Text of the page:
Viktoriya Tigipko is Founding Partner of TA Ventures, a $50M venture capital fund, investing in innovative seed and early-stage consumer Internet and mobile tech companies targeting the USA, Europe (Germany, UK and Nordic countries), Israel, and emerging markets like Southeast Asia and India. As of September 2015, TA Ventures has 80+ companies in its portfolio and has achieved 17 exits. TA Ventures portfolio includes such companies as AdoreMe, Auctionata, Azimo, Beepi, Dreamlines, FinanzCheck, NU3, SumUp, and others. TA Ventures is focusing on online marketplaces, fintech, digital health, Big Data, and cloud computing.
Viktoriya is a President of the Odessa International Film Festival, one of the biggest audience film festivals in Central and Eastern Europe. The number of visitors exceeds 100,000 attendees. Annually, OIFF hosts the biggest open-air screening in Europe at Potemkin Steps with more than 15,000 viewers.
Since 2010, Viktoriya has been the Organizer of the “IDCEE. Internet Technologies and Innovations” conference, which is one of the top European conferences on Internet technologies. The conference serves as a platform for 2,500+ opinion leaders, aspiring Internet entrepreneurs, VCs, angel investors, innovators, and other IT and VC industry experts from the CEE region and beyond. IDCEE hosts the biggest Startup Alley in CEE with 150 ventures. In 2013, Viktoriya launched Code Club Ukraine, a nation-wide volunteer initiative for teaching children to code, which is a local branch of Code Club World. According to numerous annual ratings, Viktoriya was listed among the TOP-5 IT influencers in Ukraine for several times (in 2012, 2013, 2014), 200 Most Influential people in Ukraine (in 2013), and 100 Most Influential Women in Ukraine (in 2012, 2013).
Visit the websites of TA Ventures and Odessa International Film Festival and follow Viktoriya on Facebook.
Who is your role model as a leader?
I am lucky: my role model is my family – my husband and 3 children. They teach me every day. As a hyperactive person, it’s hard for me to sit quietly at home. People in my company understand me immediately, and with children, the situation is opposite. So I learn from them every minute of every day. Especially, I learn to be patient and find different approaches. Thanks to them, I changed and advanced a lot. I am also really lucky to have found the perfect match in my husband. I learn from him every day. No matter if the issue concerns home or business, he is the perfect person for me to brainstorm with.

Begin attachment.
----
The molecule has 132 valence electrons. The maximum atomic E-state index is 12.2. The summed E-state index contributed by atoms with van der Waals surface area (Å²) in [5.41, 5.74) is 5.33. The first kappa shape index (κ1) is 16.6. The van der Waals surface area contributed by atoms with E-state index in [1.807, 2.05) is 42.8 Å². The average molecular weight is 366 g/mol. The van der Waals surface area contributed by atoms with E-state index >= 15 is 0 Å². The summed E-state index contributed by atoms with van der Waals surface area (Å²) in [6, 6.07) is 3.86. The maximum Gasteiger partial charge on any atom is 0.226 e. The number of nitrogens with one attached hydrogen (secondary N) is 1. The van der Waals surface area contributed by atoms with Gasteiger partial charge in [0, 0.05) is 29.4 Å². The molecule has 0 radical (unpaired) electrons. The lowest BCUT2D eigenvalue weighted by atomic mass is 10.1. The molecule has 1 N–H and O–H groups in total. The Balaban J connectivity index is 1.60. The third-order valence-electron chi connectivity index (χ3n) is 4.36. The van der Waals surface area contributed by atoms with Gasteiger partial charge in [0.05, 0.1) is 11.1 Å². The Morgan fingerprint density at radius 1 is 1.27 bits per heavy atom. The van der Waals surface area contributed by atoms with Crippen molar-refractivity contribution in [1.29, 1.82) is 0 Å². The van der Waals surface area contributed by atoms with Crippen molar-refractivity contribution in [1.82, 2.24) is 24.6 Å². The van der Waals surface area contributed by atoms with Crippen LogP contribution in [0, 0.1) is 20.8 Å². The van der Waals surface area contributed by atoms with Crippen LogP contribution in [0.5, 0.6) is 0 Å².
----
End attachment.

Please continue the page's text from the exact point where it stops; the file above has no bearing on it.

“We should look around us more attentively. Our role models are close by us; you don’t need to look far.”
For example, my co-founder is a 63 year old man, who has started to learn to code at 59. He is very happy exploring different challenging opportunities that even some young people don’t even try. He inspires me. Another role model is the Program Director of Odessa film festival. He’s a brilliant and bright person, who wanted to challenge himself and follow his heart. So he moved to Ukraine from France to work with us! Moreover, he stayed with us even when the situation in Ukraine began to get unstable.
I am grateful to all the people close to me, they are all the role models. Each person can be a role model and have something specific to teach you.
“We live in a time where we are also role models for others! Eleanor Roosevelt once said: “Do what you feel in your heart is right, for you will be criticized anyway”. We are all different, pick what’s right for you and try to be better.”
What is your greatest achievement to date?
On a personal front, it’s my children. I learned that we should laugh and smile more. When I had my first baby, I understood that with children you smile more, and your smile comes from your heart, it can’t be artificial. Children give you energy. So my greatest personal achievement was learning to smile.
In business, all my greatest achievements happened in one year, in 2010:
1) Firstly, it was the takeoff of TA Ventures to invest in new projects and support talented, open-minded entrepreneurs driven by an idea to change the world. Innovations and new originations always have been my passion. I was interested in learning what’s next for mankind, what the futurists were predicting. So it was a matter of course to found TA Ventures and back entrepreneurs who create innovations. Our first investment was in 2010, and we now have more than 80 companies in our portfolio.